We wandered around the store until we came to the steering wheels. They had a couple on display, but they didn’t have the one that we drove all this way to purchase. When we were still back at my house, I told Steve that we should call this store to see if they had the steering wheel that he wanted in stock. Steve said that was a bad idea, because if we did that, the store employees would put the steering wheel aside and be waiting for him. We had that conversation before he promised he wouldn’t steal it and before I loaned him $35. After he agreed not to steal it, we forgot about calling, which was definitely too bad.

While we were still in the store, Steve was fuming that he spent $2 on gas to drive all this way for nothing, and he walked out of the store fuming. He still had my $35 in his pocket. I ran after him, and said, “Hold on, let’s ask the clerk if they have one of the steering wheels in the back.” He ignored me, and began walking over to the canoes on display outside.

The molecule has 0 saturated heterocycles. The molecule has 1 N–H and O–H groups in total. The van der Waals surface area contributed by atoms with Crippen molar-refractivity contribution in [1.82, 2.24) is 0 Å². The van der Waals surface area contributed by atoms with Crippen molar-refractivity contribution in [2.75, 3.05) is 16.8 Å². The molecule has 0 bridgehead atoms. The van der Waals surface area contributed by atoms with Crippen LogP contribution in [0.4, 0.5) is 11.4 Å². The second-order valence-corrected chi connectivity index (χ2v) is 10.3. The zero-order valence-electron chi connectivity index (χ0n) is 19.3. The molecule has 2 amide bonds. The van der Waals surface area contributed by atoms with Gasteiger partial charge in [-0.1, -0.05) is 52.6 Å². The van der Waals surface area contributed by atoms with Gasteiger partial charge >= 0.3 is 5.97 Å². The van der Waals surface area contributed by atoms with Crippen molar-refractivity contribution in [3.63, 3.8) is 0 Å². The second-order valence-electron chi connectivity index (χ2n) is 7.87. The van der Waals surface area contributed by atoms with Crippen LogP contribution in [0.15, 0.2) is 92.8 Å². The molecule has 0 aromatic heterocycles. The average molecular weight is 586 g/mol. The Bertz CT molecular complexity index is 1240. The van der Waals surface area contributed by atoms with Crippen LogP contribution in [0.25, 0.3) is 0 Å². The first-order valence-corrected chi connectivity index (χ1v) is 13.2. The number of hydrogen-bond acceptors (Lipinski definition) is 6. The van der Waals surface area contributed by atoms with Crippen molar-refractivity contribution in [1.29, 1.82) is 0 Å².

I went back inside and waited my turn to speak with a sales clerk. After describing the steering wheel to him, he went into the back of the store where they keep the extra stock to look for one, but returned empty-handed and apologized that they did not have one in stock. I thanked him and walked outside. Not seeing Steve, I glanced toward where we had parked, and there was Steve, in his car, behind the wheel, motor running, ready to go, and he had shoved one of those brand new canoes into the back seat. Most of it was sticking straight up into the air way above the car.